By Peter Boone and Simon Johnson
The bailout of Greece, while still not fully consummated, has brought an eerie calm in European financial markets. It is, for sure, a massive bailout by historical standards. With the planned addition of IMF money, the Greeks will receive 18% of their GDP in one year at preferential interest rates. This equals 4,000 euros per person, and will be spent in roughly 11 months.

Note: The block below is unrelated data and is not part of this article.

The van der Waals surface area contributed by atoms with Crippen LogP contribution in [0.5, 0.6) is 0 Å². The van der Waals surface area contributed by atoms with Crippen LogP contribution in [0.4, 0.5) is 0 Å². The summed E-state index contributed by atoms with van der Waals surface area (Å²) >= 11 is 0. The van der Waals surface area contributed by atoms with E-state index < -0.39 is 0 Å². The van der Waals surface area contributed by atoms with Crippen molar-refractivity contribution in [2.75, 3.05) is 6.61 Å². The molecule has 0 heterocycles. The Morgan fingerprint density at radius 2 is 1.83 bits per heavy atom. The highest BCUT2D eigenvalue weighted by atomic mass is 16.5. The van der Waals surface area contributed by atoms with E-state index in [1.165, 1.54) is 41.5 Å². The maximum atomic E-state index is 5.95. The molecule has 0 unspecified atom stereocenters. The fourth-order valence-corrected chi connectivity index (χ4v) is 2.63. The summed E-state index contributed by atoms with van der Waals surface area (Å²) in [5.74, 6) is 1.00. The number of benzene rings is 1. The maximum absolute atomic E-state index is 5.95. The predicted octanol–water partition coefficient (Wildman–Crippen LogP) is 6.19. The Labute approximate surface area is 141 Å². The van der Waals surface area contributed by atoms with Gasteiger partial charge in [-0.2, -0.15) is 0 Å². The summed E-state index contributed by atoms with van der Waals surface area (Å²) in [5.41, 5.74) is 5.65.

Despite this eye-popping sum, the bailout does nothing to resolve the many problems that persist. Indeed, it probably makes the euro zone a much more dangerous place for the next few years.
Next on the radar will be Portugal. This nation has largely missed the spotlight, if only because Greece spiralled downwards. But both are economically on the verge of bankruptcy, and they each look far more risky than Argentina did back in 2001 when it succumbed to default. Continue reading